Moser's connection to nature has intensified since moving from Atlanta to Cashiers in the beginning of 2021. Moser and her husband owned land in this stunning mountain region for many years and always planned to retire there, but the trials and tribulations of 2020 allowed them to make the move much sooner than anticipated. "I love it up here," enthuses this compelling artist, "although the straight lines of the coastal landscape appealed to my need for order, I am so inspired by the beauty of the mountains." One of her most recent creations is a tree of real branches, decorated with origami butterflies made out of the pages of a dictionary. Entitled "The Metamorphosis of Words," the piece is about the ever-evolving nature of language.
Moser certainly seems to be at home in Cashiers and is set to open her new gallery space in a room adjacent to Josephine's Emporium, near the crossroads. She is also a part of a local art collective that will be displaying their work at private shows as a way to support the prolific artist community of the area. Moser's superpower in aligning thought-provoking ideas, emotionally fueled issues and visual serenity, reflects the material nature of her layer upon layer technique. And we can't wait to see what the next layer of her artistic journey will be.
Powerful Women Series
Rice paper and acrylic
The dresses in these paintings are made out of rice paper- which is very translucent and beautiful, but also very strong (think Japanese scrolls). The dresses represent women, and I put the names of world leaders and other powerful women underneath the folds of some of the dresses. For clients, I also like to add the names of powerful women in their lives. In the first painting, “Leader,” the background is the people these women represent. In the second painting, “Head of State,” the background represents different countries, but also homes. The dresses/women in the next group of paintings represent women as powerful forces in a dark and chaotic world.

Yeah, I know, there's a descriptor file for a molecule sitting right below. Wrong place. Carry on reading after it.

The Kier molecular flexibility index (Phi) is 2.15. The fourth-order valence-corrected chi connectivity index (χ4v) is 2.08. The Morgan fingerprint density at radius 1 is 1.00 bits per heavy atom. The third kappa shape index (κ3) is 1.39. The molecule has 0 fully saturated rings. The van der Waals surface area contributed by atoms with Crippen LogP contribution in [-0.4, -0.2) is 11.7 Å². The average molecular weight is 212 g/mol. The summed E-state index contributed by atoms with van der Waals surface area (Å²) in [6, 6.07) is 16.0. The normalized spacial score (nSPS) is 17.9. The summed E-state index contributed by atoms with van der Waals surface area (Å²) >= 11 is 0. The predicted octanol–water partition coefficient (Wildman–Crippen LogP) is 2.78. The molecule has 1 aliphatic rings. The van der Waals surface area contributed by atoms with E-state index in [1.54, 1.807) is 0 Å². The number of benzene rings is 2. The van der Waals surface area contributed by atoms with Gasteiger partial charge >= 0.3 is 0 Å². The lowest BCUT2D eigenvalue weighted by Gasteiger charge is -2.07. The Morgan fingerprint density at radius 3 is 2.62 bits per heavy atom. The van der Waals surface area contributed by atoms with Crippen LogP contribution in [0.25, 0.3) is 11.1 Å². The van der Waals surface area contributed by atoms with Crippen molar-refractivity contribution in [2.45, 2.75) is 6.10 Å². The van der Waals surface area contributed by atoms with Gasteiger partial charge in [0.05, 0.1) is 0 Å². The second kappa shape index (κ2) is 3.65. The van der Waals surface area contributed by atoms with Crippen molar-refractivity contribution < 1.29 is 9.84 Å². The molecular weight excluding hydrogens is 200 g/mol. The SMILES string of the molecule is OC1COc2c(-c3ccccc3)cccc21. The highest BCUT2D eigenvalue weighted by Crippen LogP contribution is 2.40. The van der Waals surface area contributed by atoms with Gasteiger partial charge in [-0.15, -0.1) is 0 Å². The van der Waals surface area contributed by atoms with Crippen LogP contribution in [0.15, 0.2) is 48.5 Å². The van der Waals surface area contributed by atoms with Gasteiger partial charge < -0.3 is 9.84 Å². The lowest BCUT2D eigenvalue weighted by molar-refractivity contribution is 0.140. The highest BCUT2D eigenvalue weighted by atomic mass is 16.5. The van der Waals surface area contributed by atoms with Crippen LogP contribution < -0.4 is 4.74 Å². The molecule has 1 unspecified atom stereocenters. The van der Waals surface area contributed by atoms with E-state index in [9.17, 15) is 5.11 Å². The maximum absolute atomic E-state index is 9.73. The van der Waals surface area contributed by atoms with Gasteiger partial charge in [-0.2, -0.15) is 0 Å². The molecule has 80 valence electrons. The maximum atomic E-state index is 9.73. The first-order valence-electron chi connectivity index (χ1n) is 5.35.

“Hummingbird” acrylic; 60” x 48”
This is a series I continue to do. Hummingbirds are very strong even though they are so small. Their wings beat 80 times per second. They bring love, good luck and joy (I read that on the internet!), and they are relevant to the area. The background has a lot of energy and movement; the hummingbird is very still. The wings are abstract and blurred, indicating the speed at which they move. The negative space makes the hummingbird central and important and strong.
“Flag” acrylic and paper; 48” x 72”
“Liberty” acrylic; 48 x 60
These paintings start like all the rest, with a lot of color and chaos that is then toned down with white. It gives the paintings depth, but also helps me deal with the busyness and craziness of the world. The flag has found images embedded in the painting that are pertinent to the client (UNC logo, Atlanta logo, soldier, etc.).